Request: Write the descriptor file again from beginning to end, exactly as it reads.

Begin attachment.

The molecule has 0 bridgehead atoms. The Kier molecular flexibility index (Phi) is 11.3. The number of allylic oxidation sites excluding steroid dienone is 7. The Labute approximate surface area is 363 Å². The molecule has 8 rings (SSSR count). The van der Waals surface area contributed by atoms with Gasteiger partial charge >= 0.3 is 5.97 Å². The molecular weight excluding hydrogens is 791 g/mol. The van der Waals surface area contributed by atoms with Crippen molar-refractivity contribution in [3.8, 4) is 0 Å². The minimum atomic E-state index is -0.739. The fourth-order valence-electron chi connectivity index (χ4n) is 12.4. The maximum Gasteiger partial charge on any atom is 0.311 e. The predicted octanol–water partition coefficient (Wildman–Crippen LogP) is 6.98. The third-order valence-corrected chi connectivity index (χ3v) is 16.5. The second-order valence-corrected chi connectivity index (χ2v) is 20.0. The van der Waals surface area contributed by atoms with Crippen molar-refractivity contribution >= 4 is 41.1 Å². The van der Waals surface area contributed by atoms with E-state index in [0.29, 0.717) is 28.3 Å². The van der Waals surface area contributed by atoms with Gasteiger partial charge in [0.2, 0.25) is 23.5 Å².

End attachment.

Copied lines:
The molecule has 0 bridgehead atoms. The Kier molecular flexibility index (Phi) is 11.3. The number of allylic oxidation sites excluding steroid dienone is 7. The Labute approximate surface area is 363 Å². The molecule has 8 rings (SSSR count). The van der Waals surface area contributed by atoms with Gasteiger partial charge >= 0.3 is 5.97 Å². The molecular weight excluding hydrogens is 791 g/mol. The van der Waals surface area contributed by atoms with Crippen molar-refractivity contribution in [3.8, 4) is 0 Å². The minimum atomic E-state index is -0.739. The fourth-order valence-electron chi connectivity index (χ4n) is 12.4. The maximum Gasteiger partial charge on any atom is 0.311 e. The predicted octanol–water partition coefficient (Wildman–Crippen LogP) is 6.98. The third-order valence-corrected chi connectivity index (χ3v) is 16.5. The second-order valence-corrected chi connectivity index (χ2v) is 20.0. The van der Waals surface area contributed by atoms with Crippen molar-refractivity contribution >= 4 is 41.1 Å². The van der Waals surface area contributed by atoms with E-state index in [0.29, 0.717) is 28.3 Å². The van der Waals surface area contributed by atoms with Gasteiger partial charge in [0.2, 0.25) is 23.5 Å².